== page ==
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Simon van der Meer

Dutch physicist

This is a Dutch name. The family name is van der Meer, not Meer.

Simon van der Meer
Nobelprijswinnaar v.d. Meer en echtgenote op Huis ten Bosch met Koningin Beatrix, Bestanddeelnr 253-8884.jpg
Simon van der Meer (left) and wife are received by Queen Beatrix and Prince Claus in 1985
Born24 November 1925
Died4 March 2011 (aged 85)
ResidenceSwitzerland
NationalityDutch
Alma materDelft University of Technology
Known forStochastic cooling
AwardsNobel prize in Physics
Scientific career
FieldsPhysics
InstitutionsCERN

Simon van der Meer (24 November 1925 – 4 March 2011) was a Dutch particle accelerator physicist. He won the Nobel prize in physics. Another physicist, Carlo Rubbia, also won this prize. He won the prize because of his work for the CERN project. This led to the discovery of W and Z particles, which are the two most important things in matter.[1]

BiographyEdit

Simon van der Meer was one of four children. He was raised in The Hague, Netherlands. His father was a school teacher, and his mother came from a family of teachers.[2] He went to school at the city's gymnasium. He graduated in 1943 when the German army had control of the Netherlands. In 1945, van der Meer went to the Delft University of Technology. He earned an engineer's degree there in 1952. He joined CERN in 1956, and he stayed there until he retired in 1990.[2]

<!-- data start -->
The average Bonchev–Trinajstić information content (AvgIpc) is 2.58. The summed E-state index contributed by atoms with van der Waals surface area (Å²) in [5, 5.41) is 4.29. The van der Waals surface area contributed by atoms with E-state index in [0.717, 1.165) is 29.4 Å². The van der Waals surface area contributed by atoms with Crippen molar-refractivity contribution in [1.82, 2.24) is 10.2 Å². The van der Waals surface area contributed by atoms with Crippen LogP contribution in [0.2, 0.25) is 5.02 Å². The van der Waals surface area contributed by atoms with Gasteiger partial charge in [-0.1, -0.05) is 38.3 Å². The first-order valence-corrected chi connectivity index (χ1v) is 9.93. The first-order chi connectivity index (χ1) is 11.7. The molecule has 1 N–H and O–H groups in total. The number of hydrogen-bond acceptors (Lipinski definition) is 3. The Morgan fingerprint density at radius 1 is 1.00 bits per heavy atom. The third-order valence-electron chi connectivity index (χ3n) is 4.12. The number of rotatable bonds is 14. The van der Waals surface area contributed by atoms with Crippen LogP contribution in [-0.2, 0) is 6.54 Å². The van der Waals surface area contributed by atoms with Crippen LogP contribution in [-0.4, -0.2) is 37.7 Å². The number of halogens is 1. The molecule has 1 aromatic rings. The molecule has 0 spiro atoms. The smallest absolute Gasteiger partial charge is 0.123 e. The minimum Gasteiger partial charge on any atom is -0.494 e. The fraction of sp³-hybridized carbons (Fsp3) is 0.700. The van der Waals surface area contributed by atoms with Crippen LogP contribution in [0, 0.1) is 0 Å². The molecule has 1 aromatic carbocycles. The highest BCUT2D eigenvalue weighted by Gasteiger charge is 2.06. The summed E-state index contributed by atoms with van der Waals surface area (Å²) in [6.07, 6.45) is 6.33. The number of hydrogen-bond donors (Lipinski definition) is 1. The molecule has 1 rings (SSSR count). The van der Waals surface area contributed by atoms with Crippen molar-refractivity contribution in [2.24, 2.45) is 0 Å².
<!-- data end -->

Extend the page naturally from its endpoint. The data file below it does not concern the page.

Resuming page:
In 1966, when van der Meer was skiing with his friends in the Swiss mountains, he met Catharina M. Koopman, who became his wife.[2] They had two children – Esther (born 1968) and Mathijs (born 1970).

Scientific workEdit

After getting his engineer's degree in 1952, Simon van der Meer worked for the Philips Research Laboratory in Eindhoven. When he was there, he was mainly working on high-voltage equipment and electronics for electron microscopes.[2] In 1956, he moved to CERN, which was new at the time. When he first started at CERN, his work was mainly on technical design, and power supplies.[2] While he was working at CERN, he invented the idea of stochastic cooling, which led to the discovery of W and Z bosons. In 1984, van der Meer and Carlo Rubbia won the Nobel Prize in Physics for their work with the project.

Related pagesEdit

ReferencesEdit

  1. "The Nobel Prize in Physics 1984". The Nobel Foundation. Retrieved 2009-10-31.
  2. 2.0 2.1 2.2 2.3 2.4 Nobel prize website. "Autobiography from Nobel website". Nobel prize website. Retrieved 21 October 2011.

Other websitesEdit